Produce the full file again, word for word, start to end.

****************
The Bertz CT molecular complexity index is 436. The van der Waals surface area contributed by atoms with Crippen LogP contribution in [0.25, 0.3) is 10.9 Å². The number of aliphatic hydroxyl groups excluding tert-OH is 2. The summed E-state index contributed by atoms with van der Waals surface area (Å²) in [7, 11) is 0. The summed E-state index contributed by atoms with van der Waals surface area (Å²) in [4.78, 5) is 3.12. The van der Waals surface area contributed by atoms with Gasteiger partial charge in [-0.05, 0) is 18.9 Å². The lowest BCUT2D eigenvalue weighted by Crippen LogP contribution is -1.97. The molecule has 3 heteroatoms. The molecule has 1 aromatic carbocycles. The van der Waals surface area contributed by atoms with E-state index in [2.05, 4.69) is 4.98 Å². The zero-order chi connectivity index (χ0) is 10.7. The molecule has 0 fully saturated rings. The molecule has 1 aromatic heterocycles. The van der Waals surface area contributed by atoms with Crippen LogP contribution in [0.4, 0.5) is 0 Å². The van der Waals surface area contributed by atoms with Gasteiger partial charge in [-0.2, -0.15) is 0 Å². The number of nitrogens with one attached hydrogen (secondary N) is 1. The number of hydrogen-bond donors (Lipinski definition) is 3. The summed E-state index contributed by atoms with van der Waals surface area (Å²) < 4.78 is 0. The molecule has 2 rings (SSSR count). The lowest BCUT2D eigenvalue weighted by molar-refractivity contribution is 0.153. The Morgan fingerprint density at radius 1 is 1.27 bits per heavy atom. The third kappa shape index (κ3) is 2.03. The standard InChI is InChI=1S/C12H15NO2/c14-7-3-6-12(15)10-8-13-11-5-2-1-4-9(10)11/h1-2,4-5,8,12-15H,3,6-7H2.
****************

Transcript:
The Bertz CT molecular complexity index is 436. The van der Waals surface area contributed by atoms with Crippen LogP contribution in [0.25, 0.3) is 10.9 Å². The number of aliphatic hydroxyl groups excluding tert-OH is 2. The summed E-state index contributed by atoms with van der Waals surface area (Å²) in [7, 11) is 0. The summed E-state index contributed by atoms with van der Waals surface area (Å²) in [4.78, 5) is 3.12. The van der Waals surface area contributed by atoms with Gasteiger partial charge in [-0.05, 0) is 18.9 Å². The lowest BCUT2D eigenvalue weighted by Crippen LogP contribution is -1.97. The molecule has 3 heteroatoms. The molecule has 1 aromatic carbocycles. The van der Waals surface area contributed by atoms with E-state index in [2.05, 4.69) is 4.98 Å². The zero-order chi connectivity index (χ0) is 10.7. The molecule has 0 fully saturated rings. The molecule has 1 aromatic heterocycles. The van der Waals surface area contributed by atoms with Crippen LogP contribution in [0.4, 0.5) is 0 Å². The van der Waals surface area contributed by atoms with Gasteiger partial charge in [-0.2, -0.15) is 0 Å². The number of nitrogens with one attached hydrogen (secondary N) is 1. The number of hydrogen-bond donors (Lipinski definition) is 3. The summed E-state index contributed by atoms with van der Waals surface area (Å²) < 4.78 is 0. The molecule has 2 rings (SSSR count). The lowest BCUT2D eigenvalue weighted by molar-refractivity contribution is 0.153. The Morgan fingerprint density at radius 1 is 1.27 bits per heavy atom. The third kappa shape index (κ3) is 2.03. The standard InChI is InChI=1S/C12H15NO2/c14-7-3-6-12(15)10-8-13-11-5-2-1-4-9(10)11/h1-2,4-5,8,12-15H,3,6-7H2.